I think it's unlikely. BP has an article I found with a simple google search on hitter streakiness. They basically found nothing.

I believe it's just an after the fact narrative. Convince yourself of what you'd like, but the study seems pretty conclusive.

It's similar to the hot hand idea in basketball. Seems pretty clear it's just post hoc rationalization. Remove the feedback of whether the ball went in the hoop, and they weren't able to tell when they were hot.

Human brains don't deal well with randomness, so we ascribe a narrative.
That seems like same old cant prove it so it doesn't exist logic. Mark Reynolds is streaky as hell. When he gets hot you can ride it.
Yeah, but you forget the times he's on your bench, has a two homer game, so you stick him in the lineup and he goes 1 for 31 with 17Ks for the next week. Anyway, I'm going with the intelligent analysis over the one man knows approach again.
Trying to decided who to draft in a nl only 10 team keeper league Travis D'Arnoud, Devin Mesoroca, and Yasmanin Grandal are all available how would you rank them going forward.
D'Arnoud had scouts love all over despite not play single major lg game. Grandal has last year's sample for your reference. Bad news for Devin Mesoroca, he has a full season of P/T stats. This would be my rank personally. Given Devin 's receiving struggle, he has to hit way more to be a top of this group (bad glove in Dusty Baker's eye = less playing time.)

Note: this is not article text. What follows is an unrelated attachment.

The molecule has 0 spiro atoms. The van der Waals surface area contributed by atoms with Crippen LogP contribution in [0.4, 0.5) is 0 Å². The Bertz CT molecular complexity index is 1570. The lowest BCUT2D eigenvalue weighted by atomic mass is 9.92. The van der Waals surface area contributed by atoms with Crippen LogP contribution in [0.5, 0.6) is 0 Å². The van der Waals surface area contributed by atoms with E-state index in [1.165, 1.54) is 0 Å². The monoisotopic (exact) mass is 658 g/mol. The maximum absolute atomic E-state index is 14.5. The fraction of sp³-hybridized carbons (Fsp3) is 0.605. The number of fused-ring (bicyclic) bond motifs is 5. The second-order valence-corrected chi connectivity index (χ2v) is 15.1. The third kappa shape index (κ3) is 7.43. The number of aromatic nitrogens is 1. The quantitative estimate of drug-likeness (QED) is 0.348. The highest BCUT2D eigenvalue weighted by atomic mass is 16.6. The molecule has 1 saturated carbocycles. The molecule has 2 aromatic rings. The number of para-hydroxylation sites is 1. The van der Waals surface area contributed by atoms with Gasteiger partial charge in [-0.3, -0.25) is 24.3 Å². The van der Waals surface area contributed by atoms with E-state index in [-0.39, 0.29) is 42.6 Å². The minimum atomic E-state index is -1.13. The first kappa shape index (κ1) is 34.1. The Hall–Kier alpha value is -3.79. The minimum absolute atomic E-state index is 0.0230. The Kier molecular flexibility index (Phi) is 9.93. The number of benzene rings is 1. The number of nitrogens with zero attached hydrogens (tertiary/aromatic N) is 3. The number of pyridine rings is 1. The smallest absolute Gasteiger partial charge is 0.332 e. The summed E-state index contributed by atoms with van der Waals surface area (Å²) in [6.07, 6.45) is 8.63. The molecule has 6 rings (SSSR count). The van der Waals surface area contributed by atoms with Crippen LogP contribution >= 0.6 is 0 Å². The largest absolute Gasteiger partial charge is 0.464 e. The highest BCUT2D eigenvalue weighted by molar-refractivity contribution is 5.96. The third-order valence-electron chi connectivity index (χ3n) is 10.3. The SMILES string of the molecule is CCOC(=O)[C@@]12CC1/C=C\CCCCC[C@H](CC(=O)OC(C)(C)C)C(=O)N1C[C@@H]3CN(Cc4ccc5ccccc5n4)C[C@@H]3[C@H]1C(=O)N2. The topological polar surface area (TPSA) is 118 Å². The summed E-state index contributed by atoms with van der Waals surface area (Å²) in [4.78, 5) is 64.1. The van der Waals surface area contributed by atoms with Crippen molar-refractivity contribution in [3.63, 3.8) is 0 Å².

Regarding holds and saves; my league switched to a combined holds and saves category in 2005. Our experience is that saves are a much more reliable outcome than holds. Thus while closers are still the preferred first choice, middle guys can no longer be ignored. Why bother to combine the categories? Two reasons; we wanted to give more value to middle guys and we wanted to rein in the price of closers (auction league) which had become ridiculous. The combined category met our objectives.
Not to give away my secret to success, but in H2H leagues, I think it's always better to use all you bench spots for pitching. In rotisserie leagues, you have a max number of GS's or IP's for the season, meaning 5 or 6 good starters will be enough to meet the max. You don't want to waste a start on Doug Fister in May, if it costs you a Justin Verlander start in Spetember. In H2H leagues though, You can pick up a couple of guys in the back of the draft like Fister and Tim Hudson, and the two together will put up the numbers of an elite SP.

In H2H leagues, I always end up with a bunch of low WHIP/ERA guys with low K totals. You can pick up those guys at the back of the draft and concentrate 8 or 9 of your first 10 picks on offense.
Fister at the back end of a draft??
In my 15-team NFBC league I have Jose Reyes and Rickie Weeks at SS and 2B, but ended up with Tyler Greene as my middle infielder. I do have Stephen Drew on my bench, but with Tyler Greene headed to AAA, I am looking at putting in a bid on another MIF. How would you rank these great choices: Mark Ellis, Ruben Tejada, Brandon Crawford, Pete Kozma, Jamey Carroll, Brian Dozier and Ryan Roberts? It's $1000 FAAb, so any thoughts on how much to bid would be appreciated as well -- first time NFBC player. Thanks!
Tejada, then Ellis and maybe Crawford for me. Tejada has some upside and his floor isn't ugly. Ellis and Crawford have gloves that will keep them in the lineup but the bat is shakier.